Only in Lake Zochimilco, Mexico
In nature, the axolotl is found only in an aquatic or damp land environment in and around clean, cold snowfed lakes.
They have cylindrical bodies, short legs and a relatively long tail. An albino variety has been produced in captivity; the natural coloration is dark. They have movable eyelids (in the adult form); 4 fingers and 5 toes; vertical rib grooves along the side of the body.
The axolotl will stay in its larval form, retaining features such as gills, all of its life into adulthood. These larval form adults are termed paedomorphic. Should the axolotl undergo metamorphosis (triggered by the drying up of pools), it is transformed into the Mexican salamander. Somehow the young xochimilco environment favors paedomorphosis, perhaps due to an insufficient quantity of iodine in the water, which is necessary to produce the hormone thyroxine. (Thyroxine is produced in the animal's pituitary. The tissues are sensitive to this, thereby triggering metamorphosis). Or it may be due to cold lake temperatures in which thyroxine has little effect.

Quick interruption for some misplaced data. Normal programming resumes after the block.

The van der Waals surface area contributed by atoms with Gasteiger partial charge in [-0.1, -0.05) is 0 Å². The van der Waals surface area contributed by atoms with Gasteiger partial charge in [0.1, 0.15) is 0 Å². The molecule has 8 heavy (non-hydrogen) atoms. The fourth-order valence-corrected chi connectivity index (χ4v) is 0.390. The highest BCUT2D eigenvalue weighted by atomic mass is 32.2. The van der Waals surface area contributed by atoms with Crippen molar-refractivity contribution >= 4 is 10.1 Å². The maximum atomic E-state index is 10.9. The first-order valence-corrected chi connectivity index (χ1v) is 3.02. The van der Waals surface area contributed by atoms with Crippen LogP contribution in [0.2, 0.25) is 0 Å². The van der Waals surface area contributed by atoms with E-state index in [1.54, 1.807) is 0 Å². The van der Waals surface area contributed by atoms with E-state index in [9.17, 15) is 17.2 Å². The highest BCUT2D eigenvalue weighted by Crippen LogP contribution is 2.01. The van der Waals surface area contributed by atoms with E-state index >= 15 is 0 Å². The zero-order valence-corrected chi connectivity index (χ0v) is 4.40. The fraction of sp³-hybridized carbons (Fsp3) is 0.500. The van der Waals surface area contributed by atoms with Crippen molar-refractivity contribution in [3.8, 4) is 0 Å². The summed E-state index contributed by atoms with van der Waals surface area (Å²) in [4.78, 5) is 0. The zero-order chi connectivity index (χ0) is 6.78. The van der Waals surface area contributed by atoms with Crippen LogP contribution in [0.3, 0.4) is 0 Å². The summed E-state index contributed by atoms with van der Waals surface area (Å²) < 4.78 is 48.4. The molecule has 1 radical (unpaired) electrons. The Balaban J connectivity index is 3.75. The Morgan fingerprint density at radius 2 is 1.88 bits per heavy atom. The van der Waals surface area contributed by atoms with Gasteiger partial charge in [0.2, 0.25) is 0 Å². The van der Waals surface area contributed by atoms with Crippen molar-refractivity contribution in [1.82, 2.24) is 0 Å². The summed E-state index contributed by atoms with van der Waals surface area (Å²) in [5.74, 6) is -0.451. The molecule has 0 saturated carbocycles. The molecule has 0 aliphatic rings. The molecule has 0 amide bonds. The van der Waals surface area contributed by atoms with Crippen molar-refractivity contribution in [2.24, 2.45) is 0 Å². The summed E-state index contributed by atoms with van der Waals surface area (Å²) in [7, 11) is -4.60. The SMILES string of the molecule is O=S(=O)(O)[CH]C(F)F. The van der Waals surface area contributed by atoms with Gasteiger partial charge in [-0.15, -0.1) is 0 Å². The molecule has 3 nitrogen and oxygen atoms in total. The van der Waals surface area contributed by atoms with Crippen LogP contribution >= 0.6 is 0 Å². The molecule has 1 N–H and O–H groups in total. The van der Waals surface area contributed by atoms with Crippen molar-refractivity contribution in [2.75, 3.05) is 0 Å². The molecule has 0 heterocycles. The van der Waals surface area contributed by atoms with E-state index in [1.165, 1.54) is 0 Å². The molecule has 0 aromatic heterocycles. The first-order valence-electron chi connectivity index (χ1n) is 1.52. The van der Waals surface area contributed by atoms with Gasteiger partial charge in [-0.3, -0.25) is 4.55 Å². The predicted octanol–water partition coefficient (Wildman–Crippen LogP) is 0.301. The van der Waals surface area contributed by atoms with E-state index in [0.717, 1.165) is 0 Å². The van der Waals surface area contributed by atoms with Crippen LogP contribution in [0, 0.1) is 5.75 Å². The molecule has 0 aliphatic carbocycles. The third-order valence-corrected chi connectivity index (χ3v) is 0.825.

The axolotl is an extreme example of neoteny, meaning that it becomes sexually mature and is able to reproduce in its aquatic larval form. They become sexually mature at 1 1/2 years. The characteristic sperm packets produced by the male are caught by the female, who will produce 200-600 eggs. Fertilization is internal. Incubation takes 2-3 weeks.
The name "axolotl" stems from an Aztec word meaning water monster. They are sold as food in the markets of Mexico and resemble eel in taste.
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|In the wild they are critically endangered due to habitat destruction.|